Stephanie Piper alleged he made sexual advances, or worse, on at least eight occasions from 1975 to 1979 — including on one occasion after getting her drunk at a Chinese restaurant, and another time at the beach with other members of the youth group.
While she did not make a report to police until 1994, she spoke to her psychiatrist in 1992, revealing that Father Mulvale had pushed her out of a car when she refused to cooperate with him, and also locked her in the boot of the car.
"I didn't really know what Gerard was doing was wrong," Stephanie Piper told police, as revealed in a submission by Eileen Piper's lawyers in a special review of the case ordered by the church last year.
Mrs Piper was not aware of what was happening until her daughter was released from hospital after a suicide attempt in 1993 and confessed that she was no longer a virgin.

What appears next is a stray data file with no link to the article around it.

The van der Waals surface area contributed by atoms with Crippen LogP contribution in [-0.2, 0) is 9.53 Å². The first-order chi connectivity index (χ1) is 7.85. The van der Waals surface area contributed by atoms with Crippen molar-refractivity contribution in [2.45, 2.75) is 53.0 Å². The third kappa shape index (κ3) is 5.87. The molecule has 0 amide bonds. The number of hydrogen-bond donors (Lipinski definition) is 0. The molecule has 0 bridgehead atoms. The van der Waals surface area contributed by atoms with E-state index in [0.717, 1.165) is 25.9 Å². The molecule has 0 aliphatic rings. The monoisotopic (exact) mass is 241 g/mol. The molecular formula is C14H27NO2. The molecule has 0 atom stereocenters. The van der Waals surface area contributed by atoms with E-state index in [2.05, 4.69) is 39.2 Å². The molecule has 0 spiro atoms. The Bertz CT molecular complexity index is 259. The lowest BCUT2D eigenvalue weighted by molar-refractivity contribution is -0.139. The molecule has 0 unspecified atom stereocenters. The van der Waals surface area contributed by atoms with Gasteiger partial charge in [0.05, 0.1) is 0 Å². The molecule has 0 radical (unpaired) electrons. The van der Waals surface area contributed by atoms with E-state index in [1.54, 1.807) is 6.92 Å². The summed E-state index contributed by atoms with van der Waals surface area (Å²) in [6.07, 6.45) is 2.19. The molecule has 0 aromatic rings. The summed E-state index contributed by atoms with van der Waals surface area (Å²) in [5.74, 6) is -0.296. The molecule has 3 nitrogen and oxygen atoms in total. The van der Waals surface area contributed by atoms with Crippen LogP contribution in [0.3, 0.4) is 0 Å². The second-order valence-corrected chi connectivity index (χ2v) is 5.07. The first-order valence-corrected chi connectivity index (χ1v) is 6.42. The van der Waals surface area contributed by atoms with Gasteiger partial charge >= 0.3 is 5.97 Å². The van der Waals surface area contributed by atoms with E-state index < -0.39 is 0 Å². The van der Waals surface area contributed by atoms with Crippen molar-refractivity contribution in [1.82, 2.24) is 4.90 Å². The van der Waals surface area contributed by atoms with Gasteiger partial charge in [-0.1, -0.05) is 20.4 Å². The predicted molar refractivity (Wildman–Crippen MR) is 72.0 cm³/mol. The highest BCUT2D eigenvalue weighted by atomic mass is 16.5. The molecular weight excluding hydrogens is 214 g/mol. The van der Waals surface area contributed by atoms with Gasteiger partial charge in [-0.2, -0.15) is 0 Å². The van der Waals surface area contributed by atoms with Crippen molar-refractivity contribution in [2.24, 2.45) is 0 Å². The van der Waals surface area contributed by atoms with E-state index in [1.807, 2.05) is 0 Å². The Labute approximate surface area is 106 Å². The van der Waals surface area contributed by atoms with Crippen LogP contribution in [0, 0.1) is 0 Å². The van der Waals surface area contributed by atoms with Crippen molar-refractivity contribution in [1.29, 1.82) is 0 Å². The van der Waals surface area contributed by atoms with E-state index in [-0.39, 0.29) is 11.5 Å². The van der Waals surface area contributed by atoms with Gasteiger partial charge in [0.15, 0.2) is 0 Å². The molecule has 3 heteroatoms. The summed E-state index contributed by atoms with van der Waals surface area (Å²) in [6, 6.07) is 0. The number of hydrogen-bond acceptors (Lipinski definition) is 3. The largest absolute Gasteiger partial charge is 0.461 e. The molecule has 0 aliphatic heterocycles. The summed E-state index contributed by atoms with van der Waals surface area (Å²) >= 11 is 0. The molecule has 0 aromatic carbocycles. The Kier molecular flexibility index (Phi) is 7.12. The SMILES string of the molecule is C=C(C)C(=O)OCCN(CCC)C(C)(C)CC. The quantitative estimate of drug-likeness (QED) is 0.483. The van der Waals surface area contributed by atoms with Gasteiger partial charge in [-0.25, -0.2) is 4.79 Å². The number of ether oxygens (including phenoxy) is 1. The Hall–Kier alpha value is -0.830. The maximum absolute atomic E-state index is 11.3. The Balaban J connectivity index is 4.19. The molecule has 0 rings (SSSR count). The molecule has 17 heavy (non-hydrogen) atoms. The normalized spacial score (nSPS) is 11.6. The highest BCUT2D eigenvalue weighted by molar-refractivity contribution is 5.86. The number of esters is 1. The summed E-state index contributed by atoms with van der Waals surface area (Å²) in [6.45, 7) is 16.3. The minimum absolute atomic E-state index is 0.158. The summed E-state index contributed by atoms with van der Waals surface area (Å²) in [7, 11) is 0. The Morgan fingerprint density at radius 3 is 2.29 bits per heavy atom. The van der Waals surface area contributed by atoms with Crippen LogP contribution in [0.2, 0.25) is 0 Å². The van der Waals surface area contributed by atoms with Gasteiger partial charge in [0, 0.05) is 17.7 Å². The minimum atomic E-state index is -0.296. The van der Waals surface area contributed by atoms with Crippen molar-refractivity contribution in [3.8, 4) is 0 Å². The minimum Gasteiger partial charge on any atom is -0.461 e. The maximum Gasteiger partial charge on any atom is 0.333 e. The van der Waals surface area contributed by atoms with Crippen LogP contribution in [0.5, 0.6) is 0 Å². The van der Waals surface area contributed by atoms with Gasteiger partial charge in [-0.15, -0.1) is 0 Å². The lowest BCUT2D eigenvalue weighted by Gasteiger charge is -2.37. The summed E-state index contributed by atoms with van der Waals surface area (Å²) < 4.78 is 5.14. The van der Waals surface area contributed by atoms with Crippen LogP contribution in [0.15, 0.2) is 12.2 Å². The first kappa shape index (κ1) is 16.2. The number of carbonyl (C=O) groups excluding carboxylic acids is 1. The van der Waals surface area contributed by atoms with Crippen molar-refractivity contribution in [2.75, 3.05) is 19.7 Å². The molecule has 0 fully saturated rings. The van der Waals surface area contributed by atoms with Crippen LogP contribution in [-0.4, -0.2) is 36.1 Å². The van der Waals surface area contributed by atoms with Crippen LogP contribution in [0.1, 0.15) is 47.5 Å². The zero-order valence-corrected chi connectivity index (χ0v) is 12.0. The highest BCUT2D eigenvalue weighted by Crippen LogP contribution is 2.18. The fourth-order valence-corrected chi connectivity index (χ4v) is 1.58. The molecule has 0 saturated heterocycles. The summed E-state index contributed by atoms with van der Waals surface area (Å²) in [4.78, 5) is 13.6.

Church claimed Stephanie Piper was lying
Mrs Piper learned that Father Mulvale had threatened Stephanie and the family.
"She knew he was such an evil man, that he would have done it," Mrs Piper said.
After the confession, Eileen Piper told senior figures in the church, who investigated.
The Special Issues Committee convened by the church concluded Stephanie was lying.
The committee relied on evidence from another youth who attended St Christopher's, which discredited Stephanie.
"My knowledge of Stephanie Piper is that she creates fantasies and after a period of time actually believes they came true as fact," the man wrote in a letter in August 1993.
"We had a pact about who could seduce him first," the man wrote.
He would eventually tell investigators he was pressured by the church to provide the false statement.
Stephanie Piper killed herself in January 1994, aged 32, two months after she reported her experiences to police.
Mulvale was convicted the year after Stephanie's death of abusing two boys from his youth group.